Continuity Script Services

a continuity transcript is a media script giving the complete action, scene descriptions, music, graphics in detail and in the order in which they are shown on the screen. It also includes other features, such as sound effects, actors’ accents, emotions, and others.

continuity scripts are a delivery requirement between production companies and studios or distributors. They serve as a legal description of the film or television project for copyright purposes. The continuity is used for pan and scan and content editing, while the dialogue can be used for captioning and as the outline for subtitling or dubbing.

more advanced scripts are referred to as Combined Dialogue and Action Continuity Script, Combined Continuity and Spotting List (or CCSL). Several variations and levels of complexity are offered.

Our approach

the continuity transcript is created with the receiving entity in mind, be it the production house, distributor or syndicator. At inception, the document is created from two parallel perspectives. The first is based on providing details necessary for understanding structure or "bones" of the film, including technical items such as timecodes and credits, as well as all spoken dialogue and readable text, allowing for full translation without video. The second perspective is creative: atmosphere, scene descriptions and plot-relevant points of note, giving the reader an understanding of the "mood" of the film and dialogue therein, without having to watch the film from start to finish.


our credits include Holy Rollers, The Bleeding House , A Good Marriage They Remain

continuity script types

We offer the following standard formats of continuity script formats. Any of our formats can be further customized per your project’s needs.

the Advanced and Full continuity scripts present-frame accurate and a detailed overview that requires a study of every aspect of the film. Accurate navigation is achieved using specialized software with detection and frame-by-frame audio scrubbing features.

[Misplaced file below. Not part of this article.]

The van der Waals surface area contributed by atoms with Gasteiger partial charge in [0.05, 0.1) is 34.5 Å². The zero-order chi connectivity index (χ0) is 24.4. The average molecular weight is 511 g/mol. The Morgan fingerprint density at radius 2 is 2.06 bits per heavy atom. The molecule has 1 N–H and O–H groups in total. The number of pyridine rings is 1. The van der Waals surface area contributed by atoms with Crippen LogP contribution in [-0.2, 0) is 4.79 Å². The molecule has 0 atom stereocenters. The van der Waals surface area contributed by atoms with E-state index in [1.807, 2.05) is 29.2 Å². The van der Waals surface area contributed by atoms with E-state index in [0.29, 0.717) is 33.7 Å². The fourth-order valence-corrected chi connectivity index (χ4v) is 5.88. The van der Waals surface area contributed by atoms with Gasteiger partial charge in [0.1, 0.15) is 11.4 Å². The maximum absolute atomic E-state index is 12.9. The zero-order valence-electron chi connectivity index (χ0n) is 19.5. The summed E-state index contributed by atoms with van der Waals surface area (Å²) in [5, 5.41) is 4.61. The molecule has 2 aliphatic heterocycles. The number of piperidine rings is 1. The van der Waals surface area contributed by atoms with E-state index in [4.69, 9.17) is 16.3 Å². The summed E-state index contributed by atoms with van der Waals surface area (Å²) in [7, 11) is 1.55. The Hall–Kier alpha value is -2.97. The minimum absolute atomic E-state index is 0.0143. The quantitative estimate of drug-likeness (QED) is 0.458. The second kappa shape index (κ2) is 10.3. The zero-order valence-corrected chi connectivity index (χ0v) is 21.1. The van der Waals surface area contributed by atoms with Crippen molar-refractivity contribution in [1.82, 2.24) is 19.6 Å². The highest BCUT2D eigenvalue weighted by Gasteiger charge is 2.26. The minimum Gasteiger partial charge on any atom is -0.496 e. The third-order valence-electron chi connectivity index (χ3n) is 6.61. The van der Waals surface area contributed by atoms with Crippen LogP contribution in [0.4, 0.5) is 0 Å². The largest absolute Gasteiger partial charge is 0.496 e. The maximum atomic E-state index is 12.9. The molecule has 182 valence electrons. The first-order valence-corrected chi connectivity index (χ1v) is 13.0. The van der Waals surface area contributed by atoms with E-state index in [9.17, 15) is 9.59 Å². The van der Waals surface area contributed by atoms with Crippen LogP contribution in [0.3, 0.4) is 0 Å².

the below comparison chart shows what each script includes.

Basic w/ TC Basic
Dialogue all all all all
Speaker ID all all all all
TC references each line of dialogue or each shot change (cut-by-cut) each line of dialogue & scene change +/- every 30 seconds none
Scene descriptions descriptive and plot-relevant descriptive and plot-relevant plot-relevant only plot-relevant only
Credits all opening only none none

continuity transcript comparison




Includes all spoken English dialogue and readable super-imposed text such as cards and lower thirds (limited on-screen graphics). We also provide brief scene descriptions (plot-relevant). Timecode references are not provided.

Basic with timecodes

Same as Basic, but with time code added every 30 seconds to the transcript. Must submit a VHS or DVD with a timecode window burn. Timecode is only accurate to about +/- 3 seconds and is not guaranteed to line up with cuts or specific pieces of dialogue. It is useful as a reference to find your place on the tape or transcript

Advanced with timecodes

A transcript that lists all dialogue, opening credits, brief scene description, limited on-screen graphics and timecode.

Timecode spotting is done for each line of dialogue and scene change. Frame accurate references to the picture are provided suitable for 'spotting' work.


A highly detailed, cut-by-cut transcript that list all dialog, music cues, credits, on-screen graphics, scene descriptions and timecode.

Timecode spotting is either done a) on a cut-by-cut basis, b) for each line of dialogue or c) both on a cut-by-cut basis and for each line of dialogue. Frame-accurate references to the picture are provided and suitable for 'spotting' work.

Cut Spotting

Dialogue Spotting

Cut & Dialogue Spotting

Continuity Script Creation: Art or Science ?
Creating a quality continuity script is a process that requires professional tools, following established conventions as well as good judgement calls from the continuity script editor to properly describe ambiguous situations that occur in the film.

Such ambiguity/subjectivity comes in to play with scene descriptions; that is, describing action.

  1. when evaluating to commit to a timecode when describing "Lorna tumbles down the steps.", at what frame does that actually begin? When her heel misses the landing? When her facial expression changes? When she actually begins to fall forward?
  2. when it's time to actually form the description. In some scenes, the action itself is subjective. If "David glares disapprovingly at Maria," is that the best description? Or is he glaring angrily, distrustfully, knowingly?

so, both the frame-accurate timecode and the description text are subjective, and our editors make those calls when they are working within the transcript, because they are most familiar with the mood, the plot, the characters at that stage.

get started

to get started with your continuity script, please supply the following:

  1. Media with a t/c window burn
  2. Shooting script - if available ; preferably a near final version
  3. Song lyrics, if applicable
  4. Credits, if applicable


have a continuity script project you’d like to talk to us about? Give us a call any time at 212-489-6035.